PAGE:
The three 2-pounders of 32 Anti-Tank Battery which had been sited in the 22 Battalion area beside the pass road had no difficulty in getting back when the infantry withdrew; but the fourth one which was on the right of the area and the eight guns with 23 Battalion were all dependent on the construction of a so-called Back Road which was far from completion when the time came to withdraw. None of these guns had had occasion to fire a shot in the course of the action and the prospect of losing nine out of twelve of the complement of a battery under such circumstances appalled all the anti-tankers, including the second-in-command of the regiment, Major Oakes, a man of exceptional energy and determination. Oakes therefore decided that the seemingly impossible task of getting the nine guns away should be attempted. It meant manhandling them through a stream and over a steep shoulder to Kokkinoplos in the black of night. Oakes came forward before dark with a party from his own RHQ, Lieutenant Neale24 and the men of 15 LAD with ropes and tackle, and when the time came he mustered all possible help from 32 Battery. No progress at all could be made, however, except with three guns, which were dragged, carried, pushed and in other ways struggled with until they were got to a point about halfway to Kokkinoplos. Beyond this it was humanly impossible to move them. The effort failed. All the gunners had managed to salvage were the telescopes and they could do no more than scramble up the rocks and then down to the village. Some of them joined A Company of 23 Battalion for the time being and served as infantry. Others were so exhausted when they reached the village that they fell fast asleep. But Oakes would not rest until he had replaced essential clothing and equipment (other than the irreplaceable guns) and he occupied himself with this task for three further days, working himself to such a point of exhaustion that at the end of it he sat down on a rock in pouring rain and fell asleep.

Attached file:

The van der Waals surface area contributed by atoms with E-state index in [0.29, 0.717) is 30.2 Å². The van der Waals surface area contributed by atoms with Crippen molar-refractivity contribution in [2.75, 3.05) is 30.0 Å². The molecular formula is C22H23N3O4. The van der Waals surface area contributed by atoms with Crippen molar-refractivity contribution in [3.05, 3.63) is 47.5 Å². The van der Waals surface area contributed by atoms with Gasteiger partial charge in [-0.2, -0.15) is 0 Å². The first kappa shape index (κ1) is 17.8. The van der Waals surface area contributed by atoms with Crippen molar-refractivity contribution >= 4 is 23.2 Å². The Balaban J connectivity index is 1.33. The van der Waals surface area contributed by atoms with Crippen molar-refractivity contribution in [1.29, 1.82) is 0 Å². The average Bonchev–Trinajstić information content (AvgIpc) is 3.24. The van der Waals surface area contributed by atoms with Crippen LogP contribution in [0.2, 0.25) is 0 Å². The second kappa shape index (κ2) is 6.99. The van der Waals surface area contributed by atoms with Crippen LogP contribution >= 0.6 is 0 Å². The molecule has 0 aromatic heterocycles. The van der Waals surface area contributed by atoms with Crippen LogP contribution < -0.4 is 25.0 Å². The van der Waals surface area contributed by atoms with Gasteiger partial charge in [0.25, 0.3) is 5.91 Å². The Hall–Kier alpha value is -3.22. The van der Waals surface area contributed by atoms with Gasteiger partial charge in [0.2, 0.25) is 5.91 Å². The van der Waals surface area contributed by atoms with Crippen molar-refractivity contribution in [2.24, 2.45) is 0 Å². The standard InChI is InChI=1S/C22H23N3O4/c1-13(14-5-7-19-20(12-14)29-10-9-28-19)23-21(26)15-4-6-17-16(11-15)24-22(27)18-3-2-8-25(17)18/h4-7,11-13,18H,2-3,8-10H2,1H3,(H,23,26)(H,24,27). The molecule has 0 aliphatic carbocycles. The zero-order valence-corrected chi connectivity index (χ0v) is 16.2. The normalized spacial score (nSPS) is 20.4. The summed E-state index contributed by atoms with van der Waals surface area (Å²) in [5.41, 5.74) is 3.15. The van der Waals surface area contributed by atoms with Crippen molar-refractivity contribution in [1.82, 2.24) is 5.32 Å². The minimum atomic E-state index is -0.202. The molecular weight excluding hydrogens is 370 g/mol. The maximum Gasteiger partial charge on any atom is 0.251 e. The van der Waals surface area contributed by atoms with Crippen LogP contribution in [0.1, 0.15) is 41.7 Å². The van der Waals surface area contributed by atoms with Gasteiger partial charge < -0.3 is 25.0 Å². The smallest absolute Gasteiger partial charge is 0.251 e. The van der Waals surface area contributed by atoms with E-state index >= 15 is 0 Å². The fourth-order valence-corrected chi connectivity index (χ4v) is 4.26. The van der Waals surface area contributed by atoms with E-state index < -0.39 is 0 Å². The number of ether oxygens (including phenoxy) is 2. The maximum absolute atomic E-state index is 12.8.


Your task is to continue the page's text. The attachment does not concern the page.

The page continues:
F Troop of the 5th Field remained, with the three guns of 32 Anti-Tank Battery which had withdrawn from the 22 Battalion area, at Ay Dhimitrios with two companies of infantry as a little rearguard covering the additional demolitions made after 5 Brigade withdrew, while 23 Battalion held the ridge above Kokkinoplos. They were to stay there until dark on 17 April; but Freyberg decided not to wait so long and sent lorries page 45 to pick up the infantry in the afternoon. In the middle of the afternoon enemy infantry began to advance in neat order along the road towards the rearguard; but shells from F Troop struck them accurately and they did not persist in their advance. Covered by mists, the last of the rearguard on the pass road withdrew, the field guns last of all. The 23 Battalion rearguard, however, had a sharp skirmish above Kokkinoplos before withdrawing and some of the 32 Battery ‘infantillery’ were involved, though they suffered no harm.
18 2 Lt A. D. J. Gunn; born NZ 11 May 1910; mental nurse.